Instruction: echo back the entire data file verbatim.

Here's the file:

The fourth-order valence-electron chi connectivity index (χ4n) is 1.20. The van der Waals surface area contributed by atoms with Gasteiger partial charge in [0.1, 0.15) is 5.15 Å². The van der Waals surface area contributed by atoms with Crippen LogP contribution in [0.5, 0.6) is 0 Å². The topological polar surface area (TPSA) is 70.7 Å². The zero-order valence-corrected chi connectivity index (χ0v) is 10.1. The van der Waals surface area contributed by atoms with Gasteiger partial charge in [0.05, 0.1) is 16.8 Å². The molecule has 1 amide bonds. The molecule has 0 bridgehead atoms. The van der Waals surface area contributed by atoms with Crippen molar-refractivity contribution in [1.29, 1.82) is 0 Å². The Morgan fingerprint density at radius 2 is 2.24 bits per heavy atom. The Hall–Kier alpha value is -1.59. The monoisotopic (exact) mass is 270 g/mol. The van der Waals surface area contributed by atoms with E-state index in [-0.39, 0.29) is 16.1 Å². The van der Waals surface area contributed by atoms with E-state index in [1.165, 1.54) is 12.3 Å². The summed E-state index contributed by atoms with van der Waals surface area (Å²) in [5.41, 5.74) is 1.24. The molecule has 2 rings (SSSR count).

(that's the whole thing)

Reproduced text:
The fourth-order valence-electron chi connectivity index (χ4n) is 1.20. The van der Waals surface area contributed by atoms with Gasteiger partial charge in [0.1, 0.15) is 5.15 Å². The van der Waals surface area contributed by atoms with Crippen LogP contribution in [0.5, 0.6) is 0 Å². The topological polar surface area (TPSA) is 70.7 Å². The zero-order valence-corrected chi connectivity index (χ0v) is 10.1. The van der Waals surface area contributed by atoms with Gasteiger partial charge in [0.05, 0.1) is 16.8 Å². The molecule has 1 amide bonds. The molecule has 0 bridgehead atoms. The van der Waals surface area contributed by atoms with Crippen molar-refractivity contribution in [1.29, 1.82) is 0 Å². The Morgan fingerprint density at radius 2 is 2.24 bits per heavy atom. The Hall–Kier alpha value is -1.59. The monoisotopic (exact) mass is 270 g/mol. The van der Waals surface area contributed by atoms with E-state index in [-0.39, 0.29) is 16.1 Å². The van der Waals surface area contributed by atoms with E-state index in [1.165, 1.54) is 12.3 Å². The summed E-state index contributed by atoms with van der Waals surface area (Å²) in [5.41, 5.74) is 1.24. The molecule has 2 rings (SSSR count).